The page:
Vote Seen Upholding Uruguay Amnesty : Early Results Indicate Retention of Law That Pardons Officers

Times Staff Writer

Early, unofficial projections indicated that Uruguayans voted Sunday to uphold a law granting amnesty to military officers for human rights abuses during a 12-year military dictatorship, thus rejecting an initiative to bring the officers to trial.

All three private television stations predicted a solid victory in the national referendum for the “yellow” vote--to affirm the 1986 amnesty law. The “green” vote--in favor of repealing the law--appeared to be headed for defeat by a margin of as much as 60% to 40%, the television analyses showed.

Despite a day of sometimes driving rain, most of the nation’s 2.3 million eligible voters crowded into polling stations to cast ballots on an issue that has dominated the nation’s political life for more than two years.

A citizens’ initiative, backed by leftist parties, gathered 630,000 signatures--more than 25% of the electorate--to force a vote on whether to repeal the amnesty approved by the nation’s Congress in December, 1986.


Response to Terror

That law blocked trials of officers accused of murder, torture or wrongful detention during the military-dominated regime from 1973 until civilian rule was restored in 1985. The military seized control in response to a terror campaign by the Tupamaros, the region’s first and most audacious urban guerrilla movement, beginning in 1965.

The repeal campaign contends that despite the virtual liquidation of the Tupamaro leadership by 1973, the military government committed widespread rights abuses for 12 more years in repressing all dissent. The offenders must be tried and judged, repeal supporters say, to prevent such repression from recurring.

President Julio Sanguinetti, his ruling Colorado Party and most of the main opposition Blanco Party have appealed to voters to sustain the amnesty law, saying that it complements an amnesty granted in 1985 for the guerrillas. Sanguinetti argued that rejecting the amnesty law would mire the country in persecutions over past events and alienate the military, while sustaining the law “would be the final step in the transition to democracy in Uruguay.”


The amnesty ended 40 cases involving about 180 officers, accused in some of the 132 “disappearances” of Uruguayan activists and the jailing of thousands. The military had made clear that officers would not appear in court, threatening a showdown with the newly elected government, and Sanguinetti put together a congressional majority in favor of amnesty just before the first case was to come to trial.

Uruguayans had long boasted that their small, peaceable country of 3.1 million people was the Switzerland of South America, with the continent’s strongest democratic tradition. Nearly a century of civilian rule ended with the onset of guerrilla turmoil and the subsequent military repression.

Sunday’s voting reflected the depth of that revived democratic conviction.

In the capital, citizens patiently awaited their turns to cast the green ballots in favor of repeal or yellow in favor of upholding the amnesty. A few soldiers or sailors stood guard at the polling stations, in keeping with Latin American tradition, but stayed well clear of the voting procedure. Observers from each campaign sat with citizen coordinators at each table, monitoring the vote. No one even raised the possibility of fraud.


Minutes after the polls closed, Sanguinetti said in a brief national address: “This peaceful vote today raises our republic to the level of its great traditions.” Noting that debates on the issue of amnesty have followed many social conflicts in Latin America and elsewhere, he added, “In few places have such questions been decided in peace, by the ballot.”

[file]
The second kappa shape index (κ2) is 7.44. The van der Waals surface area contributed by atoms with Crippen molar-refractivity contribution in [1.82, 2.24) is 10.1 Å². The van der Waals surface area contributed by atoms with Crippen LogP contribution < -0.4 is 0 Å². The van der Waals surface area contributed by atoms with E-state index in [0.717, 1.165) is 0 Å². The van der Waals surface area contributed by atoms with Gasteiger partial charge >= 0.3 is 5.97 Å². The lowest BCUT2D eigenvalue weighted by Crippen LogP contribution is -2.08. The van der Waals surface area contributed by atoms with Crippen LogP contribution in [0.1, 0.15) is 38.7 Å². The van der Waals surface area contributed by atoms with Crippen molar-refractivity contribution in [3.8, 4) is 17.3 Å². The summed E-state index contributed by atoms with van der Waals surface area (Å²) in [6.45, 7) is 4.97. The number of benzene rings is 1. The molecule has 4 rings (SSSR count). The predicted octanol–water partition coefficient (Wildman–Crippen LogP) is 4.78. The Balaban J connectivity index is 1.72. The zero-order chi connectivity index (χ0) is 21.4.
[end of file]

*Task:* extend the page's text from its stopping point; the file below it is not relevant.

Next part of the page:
Montevideo, with more than one million voters--just under half the registered total--was the stronghold of the green campaign, while rural areas in this cattle-raising and farming nation were more heavily for the yellow. The young were more often in favor of trials for the military than older Uruguayans.

Blanco Monilla, a 60-year-old woman, said she voted to uphold the law because “if there is amnesty for those who killed and started the war in this country, then there must be absolution for the military who fought them. Otherwise, we will never start looking forward.”

In Libertad, a farming town 35 miles west of the capital, the monitor for the repeal campaign, Marti Dalgalarrondo, shared his gourd of mate, a tea-like brew, with a soldier sitting nearby. Then the mate gourd, an tradition for Uruguayans of all political colors, was passed among the other election table officials.


“Despite the differences we have, we live together here with no problems. That is the history of Uruguay,” Dalgalarrondo said.

His counterpart for the yellow campaign, Susan Silveira, a 22-year-old law student, agreed that whatever the outcome, there would be no recriminations, since the process was a legal and peaceful democratic expression.

‘Torturers in Jail’

“I would like to see torturers put in jail, sure, but we need to deal with other, more urgent problems now, like improving the economy,” she said. “I know there were abuses. But they gave amnesty to both sides. Now, to start judging just one side. . . .”


Dalgalarrondo responded by noting that Libertad was the site of a prison that held thousands of Uruguayans political prisoners for years, while the armed forces had never been held accountable or punished for their offenses.

“Without justice, there can be neither bread nor democracy,” he said. Even if the repeal movement loses, he added, “It has already been an important achievement to get to the stage where the people could give their views on this question.”